The market is still driven by locals, most of whom are dangerously close to disaster. What is really scary is that they don't realize it, they're spending their "equity" as fast as it builds rather than sitting on it in case the market goes belly up - as seems to happen out there about once every 12 years.
 
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Aha, you've stumbled across the fundamental crux of real estate on the West Coast.



edited: For 'interested' - I'm from there. There is a heavy Chinese component, but a lot of them have been here for many generations, the Chinese presence in Vancouver predates the city itself and many of the Chinese residents are just like any multigenerational immigrant group - basically fully Canadianized. It's nowhere near a suburb of china.

Thank you lafard. I appreciateyour point. I was not really trying to imply that it was an actual suburb of China. What I was trying to portray and I apologize to all for not being clearer was that a large number of Chinese from Hong Kong, Bejing and other provinces were bidding up the values so that it was behaving as if it would be part of the Bejing market, perhaps more than if it were a typical Canadian market city.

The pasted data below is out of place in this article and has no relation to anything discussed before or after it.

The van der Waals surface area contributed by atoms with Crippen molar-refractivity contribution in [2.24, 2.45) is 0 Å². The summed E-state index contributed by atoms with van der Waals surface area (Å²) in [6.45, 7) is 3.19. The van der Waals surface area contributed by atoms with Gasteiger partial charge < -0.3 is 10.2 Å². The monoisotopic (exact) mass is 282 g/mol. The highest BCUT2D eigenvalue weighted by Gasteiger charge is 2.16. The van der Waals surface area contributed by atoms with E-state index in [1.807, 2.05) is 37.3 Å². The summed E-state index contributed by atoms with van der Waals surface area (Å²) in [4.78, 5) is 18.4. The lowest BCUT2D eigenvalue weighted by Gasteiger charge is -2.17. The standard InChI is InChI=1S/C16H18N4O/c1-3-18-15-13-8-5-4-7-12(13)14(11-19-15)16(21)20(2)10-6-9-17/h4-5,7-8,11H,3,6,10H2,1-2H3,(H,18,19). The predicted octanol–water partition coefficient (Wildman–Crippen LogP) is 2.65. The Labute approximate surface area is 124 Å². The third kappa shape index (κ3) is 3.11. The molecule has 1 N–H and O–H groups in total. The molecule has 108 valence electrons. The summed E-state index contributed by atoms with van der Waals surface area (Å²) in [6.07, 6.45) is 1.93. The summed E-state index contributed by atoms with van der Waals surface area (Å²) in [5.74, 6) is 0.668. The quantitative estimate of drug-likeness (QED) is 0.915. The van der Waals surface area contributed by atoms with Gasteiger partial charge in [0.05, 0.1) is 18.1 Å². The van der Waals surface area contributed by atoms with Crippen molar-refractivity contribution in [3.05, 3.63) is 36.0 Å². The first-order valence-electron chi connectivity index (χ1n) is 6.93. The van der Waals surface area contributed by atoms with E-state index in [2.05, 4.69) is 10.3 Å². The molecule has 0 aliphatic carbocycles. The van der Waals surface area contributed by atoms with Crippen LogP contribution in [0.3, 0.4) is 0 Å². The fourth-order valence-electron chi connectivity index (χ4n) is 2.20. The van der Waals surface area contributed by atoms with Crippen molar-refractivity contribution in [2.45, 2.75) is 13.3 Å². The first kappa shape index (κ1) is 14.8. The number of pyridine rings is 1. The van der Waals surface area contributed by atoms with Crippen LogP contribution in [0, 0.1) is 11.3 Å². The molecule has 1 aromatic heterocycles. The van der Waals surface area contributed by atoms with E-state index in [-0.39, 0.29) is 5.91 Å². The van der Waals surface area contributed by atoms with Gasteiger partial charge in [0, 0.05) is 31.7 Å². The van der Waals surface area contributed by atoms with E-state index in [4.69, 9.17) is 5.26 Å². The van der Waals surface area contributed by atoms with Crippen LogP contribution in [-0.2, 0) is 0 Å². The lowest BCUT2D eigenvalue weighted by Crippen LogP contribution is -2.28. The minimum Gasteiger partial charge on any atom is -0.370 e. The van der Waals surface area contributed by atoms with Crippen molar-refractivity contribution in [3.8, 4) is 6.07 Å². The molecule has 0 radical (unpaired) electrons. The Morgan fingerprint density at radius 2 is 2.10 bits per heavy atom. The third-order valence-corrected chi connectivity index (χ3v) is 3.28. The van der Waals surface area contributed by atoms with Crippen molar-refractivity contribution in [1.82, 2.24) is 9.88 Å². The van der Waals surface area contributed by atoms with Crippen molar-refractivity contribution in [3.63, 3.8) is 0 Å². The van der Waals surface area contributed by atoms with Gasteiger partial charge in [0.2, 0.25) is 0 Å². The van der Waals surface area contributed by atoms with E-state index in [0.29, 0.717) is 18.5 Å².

I apologize for any confusion and thank you
 
The way I see it, overseas investors who are being priced out of Vancouver market, most likely, will turn to Toronto market causing a huge increase in prices here. That, in turn, means no sharp decrease in prices here -- as predicted by othes.

Reasonable conclusions?
 
Ka1,
Your guess is a good as mine. I guess if Vancouver gets too expensive, and people still want to invest abroad and have the money to do so, then it is as reasonable a conclusion as any.
Of course you realize if that happens, playing out this scenario suggests that Vancouver would logically drop as there would be less people bidding it up, and then the same thing would play out in Toronto worsening the drop since it will have gone to higher heights.
Would that not also follow?
 
Ka1,
Your guess is a good as mine. I guess if Vancouver gets too expensive, and people still want to invest abroad and have the money to do so, then it is as reasonable a conclusion as any.
Of course you realize if that happens, playing out this scenario suggests that Vancouver would logically drop as there would be less people bidding it up, and then the same thing would play out in Toronto worsening the drop since it will have gone to higher heights.
Would that not also follow?

Not necessarily.

Overseas investors who can afford million dollar plus property will stay in Vancouver. Others will move over to Toronto and stay here. Both the markets will flourish and stay at that level.

It is just like individuals who can play at NHL level will play for Maple Leaf. Others will play for Marlees.